Fair credit could prevent you from securing the lowest offered interest rates. But that doesn’t mean you shouldn’t consider your options. Here’s our choice for the best personal loans for fair credit among our partners, as well as what to consider before you apply.

3 best personal loans for fair credit

Payoff

APR

5.99%
To
24.99%

Credit Req.

640

Minimum Credit Score

Terms

24 and 60

months

Origination Fee

up to 5.00%

SEE OFFERS Secured

on LendingTree’s secure website

Lender Disclosure

Payoff is a financial services firm that offers personal loans mainly to help consolidate credit card debt.... Read More


All loans are subject to credit review and approval. Your actual rate depends upon credit score, loan amount, loan term, credit usage and history. Currently loans are not offered in: MA, MS, NE, NV, OH, and WV.

If you’ve got outstanding balances on one or more credit cards, Payoff may be worth looking into. The lender offers a credit card consolidation loan, which allows you to combine multiple credit card debts into a single loan with just one bill to manage. But Payoff doesn’t offer general use personal loans, meaning you’ll need to look elsewhere if you want financing for a home repair, emergency medical procedure or other purpose.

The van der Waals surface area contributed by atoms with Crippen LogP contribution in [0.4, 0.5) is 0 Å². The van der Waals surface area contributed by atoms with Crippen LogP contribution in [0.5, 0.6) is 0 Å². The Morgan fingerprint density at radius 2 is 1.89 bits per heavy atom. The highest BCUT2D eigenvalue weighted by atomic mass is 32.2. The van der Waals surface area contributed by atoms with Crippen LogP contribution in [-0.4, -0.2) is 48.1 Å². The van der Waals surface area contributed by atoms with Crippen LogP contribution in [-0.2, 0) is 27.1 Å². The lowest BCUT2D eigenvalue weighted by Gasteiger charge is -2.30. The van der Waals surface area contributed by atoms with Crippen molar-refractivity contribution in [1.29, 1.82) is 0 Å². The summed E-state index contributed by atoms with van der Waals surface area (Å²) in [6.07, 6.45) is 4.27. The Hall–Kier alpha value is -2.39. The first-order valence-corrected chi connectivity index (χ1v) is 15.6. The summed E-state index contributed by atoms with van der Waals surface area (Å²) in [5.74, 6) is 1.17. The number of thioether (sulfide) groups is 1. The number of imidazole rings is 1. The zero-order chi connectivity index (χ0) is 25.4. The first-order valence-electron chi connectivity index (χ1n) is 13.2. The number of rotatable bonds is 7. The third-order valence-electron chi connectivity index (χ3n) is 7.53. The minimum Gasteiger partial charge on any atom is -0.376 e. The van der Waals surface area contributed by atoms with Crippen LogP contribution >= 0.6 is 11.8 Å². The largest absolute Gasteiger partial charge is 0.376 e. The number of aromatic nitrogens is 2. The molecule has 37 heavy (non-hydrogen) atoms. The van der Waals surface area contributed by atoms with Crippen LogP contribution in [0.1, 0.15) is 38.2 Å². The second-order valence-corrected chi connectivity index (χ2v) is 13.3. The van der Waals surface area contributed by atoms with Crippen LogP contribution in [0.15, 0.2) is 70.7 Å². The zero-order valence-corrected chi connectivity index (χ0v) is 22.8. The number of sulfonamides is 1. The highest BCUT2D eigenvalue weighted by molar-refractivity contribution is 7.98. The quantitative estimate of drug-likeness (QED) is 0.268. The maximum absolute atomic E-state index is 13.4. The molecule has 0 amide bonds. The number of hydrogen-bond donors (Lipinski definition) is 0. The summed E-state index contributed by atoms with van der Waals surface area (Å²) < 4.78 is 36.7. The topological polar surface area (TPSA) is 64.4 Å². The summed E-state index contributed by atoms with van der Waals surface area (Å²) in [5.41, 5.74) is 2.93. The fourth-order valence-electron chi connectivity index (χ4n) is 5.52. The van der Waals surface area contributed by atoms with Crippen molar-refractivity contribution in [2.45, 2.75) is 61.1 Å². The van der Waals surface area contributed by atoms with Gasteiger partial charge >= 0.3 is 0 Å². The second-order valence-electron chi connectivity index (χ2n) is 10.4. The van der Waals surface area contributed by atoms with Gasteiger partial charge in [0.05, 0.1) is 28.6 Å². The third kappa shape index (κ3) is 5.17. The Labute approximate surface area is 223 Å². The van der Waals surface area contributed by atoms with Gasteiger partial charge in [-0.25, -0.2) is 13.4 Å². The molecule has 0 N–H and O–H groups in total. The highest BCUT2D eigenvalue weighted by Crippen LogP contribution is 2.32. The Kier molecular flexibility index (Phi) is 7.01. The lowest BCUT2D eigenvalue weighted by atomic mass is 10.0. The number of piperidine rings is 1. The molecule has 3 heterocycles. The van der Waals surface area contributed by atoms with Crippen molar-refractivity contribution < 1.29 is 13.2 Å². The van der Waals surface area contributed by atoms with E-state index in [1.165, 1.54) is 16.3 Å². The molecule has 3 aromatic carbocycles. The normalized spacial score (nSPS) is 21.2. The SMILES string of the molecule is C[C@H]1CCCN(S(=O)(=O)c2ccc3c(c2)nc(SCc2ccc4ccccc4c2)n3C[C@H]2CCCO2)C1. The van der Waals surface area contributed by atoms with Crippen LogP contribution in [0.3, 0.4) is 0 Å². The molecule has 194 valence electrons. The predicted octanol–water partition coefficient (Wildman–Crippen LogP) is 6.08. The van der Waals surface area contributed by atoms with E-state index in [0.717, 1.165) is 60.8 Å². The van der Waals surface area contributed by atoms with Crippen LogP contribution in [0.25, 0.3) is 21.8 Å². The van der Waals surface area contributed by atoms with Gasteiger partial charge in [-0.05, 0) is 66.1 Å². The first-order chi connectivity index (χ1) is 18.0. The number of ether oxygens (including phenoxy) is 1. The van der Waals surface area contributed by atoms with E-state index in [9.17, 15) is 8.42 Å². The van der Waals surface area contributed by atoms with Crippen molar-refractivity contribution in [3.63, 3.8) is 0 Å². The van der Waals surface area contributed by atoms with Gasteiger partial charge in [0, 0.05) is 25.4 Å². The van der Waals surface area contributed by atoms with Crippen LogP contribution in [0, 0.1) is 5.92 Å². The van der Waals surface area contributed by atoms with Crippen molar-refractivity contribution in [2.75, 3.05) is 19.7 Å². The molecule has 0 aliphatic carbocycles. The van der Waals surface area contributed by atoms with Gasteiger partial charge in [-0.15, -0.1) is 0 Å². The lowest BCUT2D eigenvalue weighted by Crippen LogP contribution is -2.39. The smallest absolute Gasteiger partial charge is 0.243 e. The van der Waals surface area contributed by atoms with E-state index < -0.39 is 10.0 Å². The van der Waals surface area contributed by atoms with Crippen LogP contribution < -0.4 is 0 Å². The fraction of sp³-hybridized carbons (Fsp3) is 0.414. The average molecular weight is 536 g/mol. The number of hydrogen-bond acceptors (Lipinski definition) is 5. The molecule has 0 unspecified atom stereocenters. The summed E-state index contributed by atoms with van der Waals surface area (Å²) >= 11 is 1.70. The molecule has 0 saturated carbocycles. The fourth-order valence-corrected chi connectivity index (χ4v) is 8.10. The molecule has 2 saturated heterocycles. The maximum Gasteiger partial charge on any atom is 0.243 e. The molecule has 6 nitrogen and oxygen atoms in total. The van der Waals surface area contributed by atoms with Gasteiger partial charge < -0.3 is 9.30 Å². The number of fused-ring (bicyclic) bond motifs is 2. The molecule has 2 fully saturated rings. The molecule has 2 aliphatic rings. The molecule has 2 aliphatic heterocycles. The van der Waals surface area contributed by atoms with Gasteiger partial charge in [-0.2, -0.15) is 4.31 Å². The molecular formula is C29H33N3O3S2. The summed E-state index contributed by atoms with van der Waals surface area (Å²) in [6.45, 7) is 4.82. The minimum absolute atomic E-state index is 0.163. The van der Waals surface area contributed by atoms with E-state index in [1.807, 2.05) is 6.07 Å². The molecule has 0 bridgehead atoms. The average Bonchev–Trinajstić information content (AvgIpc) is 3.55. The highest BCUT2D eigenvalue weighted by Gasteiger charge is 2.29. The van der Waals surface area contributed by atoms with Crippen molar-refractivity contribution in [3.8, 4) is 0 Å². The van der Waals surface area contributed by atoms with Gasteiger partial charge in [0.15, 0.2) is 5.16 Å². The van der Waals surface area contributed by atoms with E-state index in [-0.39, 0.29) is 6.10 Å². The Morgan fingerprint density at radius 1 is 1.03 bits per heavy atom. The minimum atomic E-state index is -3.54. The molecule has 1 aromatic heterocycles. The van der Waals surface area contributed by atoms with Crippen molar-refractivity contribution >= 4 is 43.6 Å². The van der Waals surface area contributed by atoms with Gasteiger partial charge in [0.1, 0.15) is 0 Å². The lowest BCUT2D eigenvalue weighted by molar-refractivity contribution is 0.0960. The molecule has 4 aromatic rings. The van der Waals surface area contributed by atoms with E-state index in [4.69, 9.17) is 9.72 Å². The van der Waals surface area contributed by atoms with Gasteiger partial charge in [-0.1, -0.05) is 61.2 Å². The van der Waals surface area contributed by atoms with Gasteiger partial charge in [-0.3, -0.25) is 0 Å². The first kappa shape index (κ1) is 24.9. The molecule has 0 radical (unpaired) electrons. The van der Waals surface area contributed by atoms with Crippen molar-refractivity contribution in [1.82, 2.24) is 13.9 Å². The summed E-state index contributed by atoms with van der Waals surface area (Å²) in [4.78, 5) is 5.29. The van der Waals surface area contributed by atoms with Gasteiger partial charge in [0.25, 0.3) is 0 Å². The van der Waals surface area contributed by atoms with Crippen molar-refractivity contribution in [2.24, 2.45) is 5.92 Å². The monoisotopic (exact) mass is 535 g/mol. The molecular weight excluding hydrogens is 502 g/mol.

Using Payoff, you can take out personal loans between $5,000 and $40,000, which must be paid off between 24 and 60 months. The maximum offered APR is the lowest among the three options here. Though fair credit borrowers can expect a higher APR, if your Payoff personal loan offers a lower APR than your credit cards, then consolidating can make sense.

While Payoff charges an origination fee, it doesn’t charge application fees, early or extra payment fees or late fees. To qualify, you should have a minimum credit score of 600, a debt-to-income ratio of less than 50% and at least three years’ worth of good credit history and no delinquencies.

Best Egg

APR

5.99%
To
29.99%

Credit Req.

640

Minimum Credit Score

Terms

36 or 60

months

Origination Fee

0.99% - 6.99%

SEE OFFERS Secured

on LendingTree’s secure website

Lender Disclosure

People looking for a process that is fast and straightforward can’t go wrong when applying through Best Egg for a personal loan. ... Read More


The Annual Percentage Rate (APR) is the cost of credit as a yearly rate and ranges from 5.99% to 29.99%, which may include an origination fee from 0.99% - 6.99% that is deducted from loan proceeds. Any origination fee on a loan term 4-years or longer will be at least 4.99%. The loan term and the APR offered will depend on your credit score, income, debt payment obligations, loan amount, credit usage history and other factors. Additionally, the APR offered is impacted by your loan term and may be higher than our lowest advertised rate. Requests for the highest loan amount may result in an APR higher than our lowest advertised rate. You need a minimum 700 FICO® score and a minimum individual annual income of $100,000 to qualify for our lowest rate.